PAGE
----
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What Are Survivor Benefits?

September 16, 2022

The Social Security Administration provides four types of Social Security benefits: retirement, disability, dependents, and survivor benefits. Survivor benefits are available to the children and spouses of deceased individuals who qualify.

If you qualify for retirement or disability benefits, your spouse and children have the right to obtain survivor benefits when you pass away. You also have a right to receive survivor benefits upon your spouse’s death if your spouse is qualified for Social Security benefits.

Requirements for Survivor Benefits

For your spouse and children to get survivor benefits upon your death, you and your family must meet specific requirements:

You must be qualified for Social Security retirement or disability benefits. Older adults must have worked long enough — in many cases, at least 10 years — to earn 40 credits. Workers can earn up to four credits each year, depending on their income.
However, people who die young may need fewer credits for their spouse and children to acquire survivor benefits. In some cases, spouses and children of workers with at least one-and-a-half credits earned in the three years preceding their death can get survivor benefits.
Your children must be under 18 or disabled. (If your children are disabled, they must have become disabled before age 22.)
Your spouse can receive survivor benefits at age 60, or 50 if they are disabled.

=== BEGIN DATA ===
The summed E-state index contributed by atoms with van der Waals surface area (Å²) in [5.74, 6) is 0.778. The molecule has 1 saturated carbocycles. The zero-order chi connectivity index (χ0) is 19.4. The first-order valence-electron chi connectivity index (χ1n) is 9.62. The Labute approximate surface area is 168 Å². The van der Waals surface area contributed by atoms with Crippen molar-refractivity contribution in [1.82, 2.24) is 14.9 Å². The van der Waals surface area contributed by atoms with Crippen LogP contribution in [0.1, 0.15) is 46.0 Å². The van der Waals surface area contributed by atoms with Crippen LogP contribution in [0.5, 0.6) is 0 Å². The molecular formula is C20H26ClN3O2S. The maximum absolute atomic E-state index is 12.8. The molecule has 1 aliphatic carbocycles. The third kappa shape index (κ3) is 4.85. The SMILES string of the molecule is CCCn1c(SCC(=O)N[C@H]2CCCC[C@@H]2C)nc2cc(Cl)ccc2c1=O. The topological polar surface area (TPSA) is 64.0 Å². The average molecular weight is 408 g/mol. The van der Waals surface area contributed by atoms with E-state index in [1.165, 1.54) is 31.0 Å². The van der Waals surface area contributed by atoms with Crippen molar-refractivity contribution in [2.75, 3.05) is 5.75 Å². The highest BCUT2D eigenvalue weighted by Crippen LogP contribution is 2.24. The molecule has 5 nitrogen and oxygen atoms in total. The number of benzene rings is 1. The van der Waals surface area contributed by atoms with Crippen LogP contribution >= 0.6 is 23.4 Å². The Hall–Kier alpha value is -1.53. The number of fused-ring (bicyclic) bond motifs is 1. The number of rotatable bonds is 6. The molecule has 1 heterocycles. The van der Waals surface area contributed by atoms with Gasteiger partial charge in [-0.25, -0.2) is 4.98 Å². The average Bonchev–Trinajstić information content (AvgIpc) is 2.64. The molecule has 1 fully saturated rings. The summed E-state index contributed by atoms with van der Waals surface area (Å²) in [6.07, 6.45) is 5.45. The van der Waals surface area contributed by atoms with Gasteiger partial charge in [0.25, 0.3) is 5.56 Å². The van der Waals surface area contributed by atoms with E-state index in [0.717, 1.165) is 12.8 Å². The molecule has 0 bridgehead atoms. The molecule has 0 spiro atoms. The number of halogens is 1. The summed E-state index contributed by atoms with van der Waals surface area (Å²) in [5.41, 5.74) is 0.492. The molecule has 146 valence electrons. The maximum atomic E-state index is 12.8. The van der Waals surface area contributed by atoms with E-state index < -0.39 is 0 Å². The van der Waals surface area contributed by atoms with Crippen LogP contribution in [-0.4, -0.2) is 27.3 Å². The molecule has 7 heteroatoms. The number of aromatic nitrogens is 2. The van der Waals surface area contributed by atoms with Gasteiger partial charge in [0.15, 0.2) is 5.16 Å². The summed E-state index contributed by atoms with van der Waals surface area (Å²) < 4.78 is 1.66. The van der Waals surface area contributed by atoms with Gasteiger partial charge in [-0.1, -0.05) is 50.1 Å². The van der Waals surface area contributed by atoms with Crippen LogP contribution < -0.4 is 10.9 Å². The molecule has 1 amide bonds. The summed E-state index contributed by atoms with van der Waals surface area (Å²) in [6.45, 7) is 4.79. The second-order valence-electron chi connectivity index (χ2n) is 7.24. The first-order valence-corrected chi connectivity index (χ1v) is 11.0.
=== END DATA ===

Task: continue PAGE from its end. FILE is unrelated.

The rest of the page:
Other Family Members May Be Eligible

Stepchildren, grandchildren, adopted children, and dependent parents may be entitled to survivor benefits.

Can Same-Sex Spouses Receive Survivor Benefits?

Yes. In Obergefell v. Hodges, the United States Supreme Court held that the Constitution gives people the right to marry regardless of sex. Following Obergefell, the Social Security Administration allowed married same-sex spouses to get survivor benefits.

Can Spouses of Self-Employed Individuals Obtain Survivor Benefits?

Yes. Self-employed people can contribute to Social Security and become qualified for benefits. If your spouse was self-employed, you might be able to receive survivor benefits.

Can Surviving Divorced Spouses Get Survivor Benefits?

In certain cases, yes. If your marriage lasted 10 years or more, you could acquire survivor benefits on your ex-spouse’s work record.

Learn more about Survivor Benefits on the Social Security Administration’s website.